One scholar believes that “Empire” has done nothing more than promote racially stereotypical casting in Hollywood.
Not everyone was living for all of the delicious drama on “Empire” every week. Dr. Boyce Watkins told CNN during a panel discussion that he doesn’t think Fox’s hit show has done anything to expand the black narrative on TV thus limiting the kinds of roles that black actors can land.
“A lot of black actors and actresses are just tired of being put in the ‘entertainment ghetto,’” Boyce stated. “The entertainment ghetto is basically the place where you have roles that are shows that are specifically designed for black people, where black actors are kind of locked into.”
In his opinion, although “Empire” is popular, it is nothing more than modern coonery. Anchor Don Lemon pointed out that other mainstream prime time soap operas like “Dynasty” and “Falcon Crest” also succeeded on featuring high-powered, dramatic characters.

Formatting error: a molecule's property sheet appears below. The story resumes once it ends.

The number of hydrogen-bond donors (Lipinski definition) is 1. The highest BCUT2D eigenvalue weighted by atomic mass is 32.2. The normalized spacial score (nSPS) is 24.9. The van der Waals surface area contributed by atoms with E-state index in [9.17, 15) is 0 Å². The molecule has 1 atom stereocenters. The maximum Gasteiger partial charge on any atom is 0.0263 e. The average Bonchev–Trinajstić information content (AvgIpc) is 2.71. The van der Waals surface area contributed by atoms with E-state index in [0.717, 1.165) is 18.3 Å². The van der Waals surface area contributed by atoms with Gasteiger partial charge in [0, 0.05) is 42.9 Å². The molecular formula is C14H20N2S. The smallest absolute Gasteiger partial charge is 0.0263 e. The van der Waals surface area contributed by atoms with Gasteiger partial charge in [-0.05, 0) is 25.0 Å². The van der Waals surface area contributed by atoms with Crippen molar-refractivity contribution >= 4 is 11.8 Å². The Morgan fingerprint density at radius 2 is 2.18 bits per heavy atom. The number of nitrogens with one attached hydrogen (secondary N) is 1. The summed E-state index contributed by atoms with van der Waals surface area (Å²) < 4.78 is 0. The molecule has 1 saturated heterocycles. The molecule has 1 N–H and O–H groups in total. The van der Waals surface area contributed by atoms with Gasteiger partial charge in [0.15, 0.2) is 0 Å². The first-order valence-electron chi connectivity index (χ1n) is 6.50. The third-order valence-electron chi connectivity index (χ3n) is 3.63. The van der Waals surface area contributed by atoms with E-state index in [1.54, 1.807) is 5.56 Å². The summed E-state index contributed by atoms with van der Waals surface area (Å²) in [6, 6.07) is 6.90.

“This is not ‘Dynasty.’ This not ‘Falcon Crest.’ This is ‘I am gonna slap yo bitch ass because I am from the hood,’” Boyce argued. “It is very different.”
He added that shows like “Empire” ultimately stays within the narrow confines of ghetto characters no matter how successful they are portrayed to be.
“Remember, if you are black and you want to play roles that involve being a thug, a hoodrat, a gangsta, a killer, or a criminal, there are plenty of roles for you in Hollywood,” said Boyce. “You can’t compare it say to a show like ‘Black-ish,’ where Black people actually get to be human.”
Michelle Turner countered his position by pointing out that “Empire” contained some very diverse roles for the actors on the show that went beyond the stereotypical parts that other shows might cast for.
“Yes, you have Lucious, who came from the hood, and Cookie who came from the hood, but they have a son who is Ivy League-educated,” she said, conceding that there are some hood characters on “Empire.”
She pointed to Lyons’ sons as examples of how the series wasn’t just about a loud family from the hood.
“They have a son who is gay and who is coming out but he is the most talented one in that family. It is a very diverse family,” she explained. “If you are calling it ‘coonery,’ then you might be calling the Turner family coonery, because I have a lot of these folks in my family.”